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Last updated: March 11, 2013 5:24 pm
International Airlines Group moved a big step closer to resolving strikes at Iberia after Spanish unions indicated they would back a mediator’s proposal to temper job losses at the lossmaking airline.
The main unions representing Iberia ground staff said on Monday that they had agreed in principle to accept proposals put forward by a Spanish government-appointed mediator to end the strikes, and were confident they would be passed at a union meeting on Tuesday. A final meeting between unions and the mediator, Gregorio Tudela, a professor at Madrid’s Autonomous University, takes place on Wednesday.
The proposal, accepted by the board of Iberia, which makes up IAG alongside British Airways, recommends that the number of job losses in its planned restructuring should fall from a planned 3,807, or just under a fifth of its workforce, to 3,141. The compromise would also offer a higher level of redundancy payment to fired workers.
Spanish unions have held two five-day strikes, at a cost of €3m a day according to the company, after talks between the carrier and labour representatives over the carrier’s restructuring plans broke down at the start of the year. Unions were planning a third round of five days of strikes for later this month.
However, Sepla, Spain’s powerful pilots union, said that while it was considering the proposals, it would not do so without a clear commitment from the company to guarantee further cuts would not be made in the future.
“There needs to be a plan for the future, and to restore the flights and jobs that Iberia has lost,” said Ana Serrano, spokeswoman for Sepla. “If not, there is not much sense agreeing with them. A decision will be made this week or the next.”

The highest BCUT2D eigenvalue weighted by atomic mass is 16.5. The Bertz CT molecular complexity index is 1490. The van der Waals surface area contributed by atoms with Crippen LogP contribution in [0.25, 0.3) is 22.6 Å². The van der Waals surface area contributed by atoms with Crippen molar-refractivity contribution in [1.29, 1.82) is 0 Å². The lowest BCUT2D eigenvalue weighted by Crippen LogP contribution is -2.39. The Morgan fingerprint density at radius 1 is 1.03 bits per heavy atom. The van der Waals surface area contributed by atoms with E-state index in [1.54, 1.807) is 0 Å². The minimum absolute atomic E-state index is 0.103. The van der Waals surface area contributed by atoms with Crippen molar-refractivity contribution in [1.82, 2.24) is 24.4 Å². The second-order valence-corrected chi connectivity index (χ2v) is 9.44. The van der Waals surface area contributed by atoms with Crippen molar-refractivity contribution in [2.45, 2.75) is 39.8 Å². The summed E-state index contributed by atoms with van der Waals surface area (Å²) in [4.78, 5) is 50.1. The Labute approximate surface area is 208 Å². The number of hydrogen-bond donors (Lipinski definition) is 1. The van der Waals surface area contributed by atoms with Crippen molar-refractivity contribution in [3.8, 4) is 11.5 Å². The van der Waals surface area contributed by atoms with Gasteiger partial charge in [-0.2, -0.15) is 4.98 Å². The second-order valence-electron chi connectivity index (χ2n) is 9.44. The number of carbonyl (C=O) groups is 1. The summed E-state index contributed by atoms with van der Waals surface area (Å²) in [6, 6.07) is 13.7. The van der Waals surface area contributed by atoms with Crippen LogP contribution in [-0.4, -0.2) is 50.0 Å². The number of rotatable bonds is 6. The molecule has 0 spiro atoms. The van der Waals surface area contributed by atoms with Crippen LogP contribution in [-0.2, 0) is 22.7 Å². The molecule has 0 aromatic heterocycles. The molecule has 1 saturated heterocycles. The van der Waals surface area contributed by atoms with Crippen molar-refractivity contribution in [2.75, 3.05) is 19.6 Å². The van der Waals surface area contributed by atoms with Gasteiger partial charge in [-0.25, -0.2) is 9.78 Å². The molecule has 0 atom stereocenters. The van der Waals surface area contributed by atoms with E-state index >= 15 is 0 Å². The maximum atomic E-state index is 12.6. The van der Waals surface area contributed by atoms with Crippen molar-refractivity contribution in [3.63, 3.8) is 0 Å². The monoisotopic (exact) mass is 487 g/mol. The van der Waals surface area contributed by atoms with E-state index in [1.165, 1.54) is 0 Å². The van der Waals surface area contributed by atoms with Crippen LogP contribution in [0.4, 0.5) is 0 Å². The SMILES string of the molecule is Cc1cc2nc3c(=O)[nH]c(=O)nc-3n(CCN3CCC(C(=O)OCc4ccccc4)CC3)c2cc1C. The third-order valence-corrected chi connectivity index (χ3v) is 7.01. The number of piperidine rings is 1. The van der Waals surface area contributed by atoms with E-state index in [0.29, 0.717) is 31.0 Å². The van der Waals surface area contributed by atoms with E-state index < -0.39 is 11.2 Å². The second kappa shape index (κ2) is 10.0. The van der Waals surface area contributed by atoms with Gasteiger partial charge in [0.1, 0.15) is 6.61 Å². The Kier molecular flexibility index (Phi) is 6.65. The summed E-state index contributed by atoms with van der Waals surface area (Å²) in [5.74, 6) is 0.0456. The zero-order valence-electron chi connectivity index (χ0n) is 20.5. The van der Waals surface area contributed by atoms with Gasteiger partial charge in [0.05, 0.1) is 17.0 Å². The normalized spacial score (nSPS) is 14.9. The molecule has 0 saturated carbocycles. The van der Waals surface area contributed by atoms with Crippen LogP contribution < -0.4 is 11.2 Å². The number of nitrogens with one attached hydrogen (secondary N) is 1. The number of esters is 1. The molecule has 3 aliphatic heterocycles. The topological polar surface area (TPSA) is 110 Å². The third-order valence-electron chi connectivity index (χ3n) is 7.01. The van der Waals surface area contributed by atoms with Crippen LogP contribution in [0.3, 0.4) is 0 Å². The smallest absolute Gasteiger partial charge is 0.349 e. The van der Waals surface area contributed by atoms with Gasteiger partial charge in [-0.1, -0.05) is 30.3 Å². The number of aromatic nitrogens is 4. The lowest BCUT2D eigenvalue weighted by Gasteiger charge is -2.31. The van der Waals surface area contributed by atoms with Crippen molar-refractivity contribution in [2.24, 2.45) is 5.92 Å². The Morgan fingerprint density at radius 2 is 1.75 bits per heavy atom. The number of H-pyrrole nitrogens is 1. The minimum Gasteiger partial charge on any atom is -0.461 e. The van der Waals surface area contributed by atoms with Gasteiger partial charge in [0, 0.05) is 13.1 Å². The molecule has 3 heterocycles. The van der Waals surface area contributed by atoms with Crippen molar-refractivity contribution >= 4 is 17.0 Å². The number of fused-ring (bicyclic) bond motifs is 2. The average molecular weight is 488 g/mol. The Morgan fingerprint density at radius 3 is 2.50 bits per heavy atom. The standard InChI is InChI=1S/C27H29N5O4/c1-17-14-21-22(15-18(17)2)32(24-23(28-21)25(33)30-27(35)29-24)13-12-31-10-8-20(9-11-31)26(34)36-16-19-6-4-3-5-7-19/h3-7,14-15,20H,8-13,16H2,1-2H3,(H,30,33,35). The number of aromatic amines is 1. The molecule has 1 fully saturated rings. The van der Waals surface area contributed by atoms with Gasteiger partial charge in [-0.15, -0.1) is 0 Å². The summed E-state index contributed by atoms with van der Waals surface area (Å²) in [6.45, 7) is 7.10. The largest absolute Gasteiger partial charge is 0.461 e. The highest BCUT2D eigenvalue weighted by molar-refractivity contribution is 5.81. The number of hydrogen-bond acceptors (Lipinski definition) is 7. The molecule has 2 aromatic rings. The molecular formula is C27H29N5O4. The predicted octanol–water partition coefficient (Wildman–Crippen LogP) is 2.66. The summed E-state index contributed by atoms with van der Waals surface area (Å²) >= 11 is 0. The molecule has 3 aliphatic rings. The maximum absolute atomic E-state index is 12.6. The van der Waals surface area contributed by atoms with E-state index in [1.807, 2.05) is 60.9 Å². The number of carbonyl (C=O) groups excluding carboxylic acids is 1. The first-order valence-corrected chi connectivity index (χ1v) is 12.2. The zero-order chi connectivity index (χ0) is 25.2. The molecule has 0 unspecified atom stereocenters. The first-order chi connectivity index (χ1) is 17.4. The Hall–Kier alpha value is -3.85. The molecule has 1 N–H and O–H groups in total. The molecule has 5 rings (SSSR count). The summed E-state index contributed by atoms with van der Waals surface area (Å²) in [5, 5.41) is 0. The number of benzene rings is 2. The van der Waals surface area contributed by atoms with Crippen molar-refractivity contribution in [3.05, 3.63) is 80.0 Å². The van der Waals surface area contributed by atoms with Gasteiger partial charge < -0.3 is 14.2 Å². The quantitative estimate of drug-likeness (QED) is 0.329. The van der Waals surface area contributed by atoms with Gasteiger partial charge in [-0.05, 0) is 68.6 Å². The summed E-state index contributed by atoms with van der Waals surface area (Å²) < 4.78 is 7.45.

Last month IAG reported a near €1bn pre-tax loss for 2012 after taking a €343m impairment charge on Iberia, with the Spanish carrier’s operating loss widening from €61m in 2011 to €896m.
Analysts said that while the proposed cuts would not alone achieve the €600m improvement in Iberia’s operating profits IAG is targeting, investors would welcome the relatively soft response from the mediator.
“At face value then, the proposed restructuring is not as aggressive as IAG wanted,” said Deutsche Bank analysts. “But nevertheless we think the market will focus on the speed at which this restructuring is moving and this is positive.”
Andrew Lobbenberg at HSBC estimated Mr Tudela’s proposals would help IAG achieve about half the targeted improvement, while other parts of the restructuring, such as modernising the fleet and improving the Iberia brand, would help achieve the rest.
He added that a significant positive for IAG was that the proposal did not restrict how the company might develop Iberia Express – the low-cost airline it is seeking to launch – or Vueling, the budget carrier it bid for late last year.
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